The RSPB staff on Coquet Island received a pleasant surprise this week in the form of finanical support from an Amble business.
A cheque for £45 was handed over from Sea and Soil Bistro (formerly SeaSalt), a family-run business in Amble, to support the charity’s work on Coquet Island safeguarding the iconic puffin colony.
The cheque was handed over by the bistro’s owners, the appropriately-named Jonny Bird and his wife Julie, to Dr Paul Morrison and Dr Keith Clarkson, having raised the money from a stall selling popcorn and mulled cider.
Paul said: “I am delighted to receive this gift from Sea and Soil and the money will go straight to the budget to be spent on Coquet.”
Last year, Sea and Soil donated a brand-new Tilley lamp for Coquet – those with long memories will remember paraffin lamps being commonplace in homes, but on Coquet, with no mains electricity, they are still used to provide light and warmth.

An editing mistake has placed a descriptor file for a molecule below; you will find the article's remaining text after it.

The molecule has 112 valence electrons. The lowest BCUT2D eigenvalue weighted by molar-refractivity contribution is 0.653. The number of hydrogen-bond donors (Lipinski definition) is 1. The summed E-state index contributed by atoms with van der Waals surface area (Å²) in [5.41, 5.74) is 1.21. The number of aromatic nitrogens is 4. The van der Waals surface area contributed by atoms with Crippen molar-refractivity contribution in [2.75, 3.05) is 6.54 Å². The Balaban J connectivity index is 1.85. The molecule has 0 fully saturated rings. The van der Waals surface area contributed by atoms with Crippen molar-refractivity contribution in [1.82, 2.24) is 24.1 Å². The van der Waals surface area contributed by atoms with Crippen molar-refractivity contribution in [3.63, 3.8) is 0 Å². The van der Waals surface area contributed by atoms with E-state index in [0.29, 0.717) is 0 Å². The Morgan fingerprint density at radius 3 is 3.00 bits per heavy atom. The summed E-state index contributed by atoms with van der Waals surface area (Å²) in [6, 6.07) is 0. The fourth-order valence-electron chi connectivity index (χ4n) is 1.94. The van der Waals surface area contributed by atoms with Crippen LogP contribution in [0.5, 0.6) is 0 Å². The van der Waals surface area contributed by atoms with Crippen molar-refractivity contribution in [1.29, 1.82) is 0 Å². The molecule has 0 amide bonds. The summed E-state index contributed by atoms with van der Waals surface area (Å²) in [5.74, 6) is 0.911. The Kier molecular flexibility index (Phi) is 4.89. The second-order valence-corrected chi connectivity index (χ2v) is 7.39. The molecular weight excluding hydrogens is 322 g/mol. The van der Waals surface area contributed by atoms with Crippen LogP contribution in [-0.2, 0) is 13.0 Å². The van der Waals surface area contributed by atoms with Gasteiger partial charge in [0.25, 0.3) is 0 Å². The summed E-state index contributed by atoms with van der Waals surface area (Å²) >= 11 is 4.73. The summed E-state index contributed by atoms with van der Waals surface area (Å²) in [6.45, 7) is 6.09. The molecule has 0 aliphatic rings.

Paul added: “Coquet is a special place for seabirds and I know it is treasured by the people of Amble so my thanks go to Sea and Soil and to those who supported this initiative.”
Coquet Island is home to the largest puffin colony on a RSPB reserve nationally, but the dramatic news broke at the end of last year that puffins are in serious decline elsewhere in Europe and have been added to the red list of endangered species.
Work to protect and monitor these birds on Coquet starts each March when the puffins return to breed having spent the winter on the water in the North Sea and Atlantic Ocean.
Climatic changes has resulted in vegetation changes on Coquet with the loss of the natural maritime turf and the spread of Yorkshire fog, a tall-growing grass that threatens to engulf the island and swamp the burrow entrances. An enormous amount of time is spent strimming and raking this rank vegetation along with encouraging a small population of geese which enjoy munching Yorkshire fog.
Counting the puffins takes place every five years to monitor and track how well the Coquet puffin numbers are doing and a small number are ringed to offer insight into where they travel.
Although puffins nest underground, some have chosen to nest in boxes, intended for roseate terns. In case this habit spreads, the wardens put out double the number of boxes so that roseates terns and puffins have enough boxes to go round.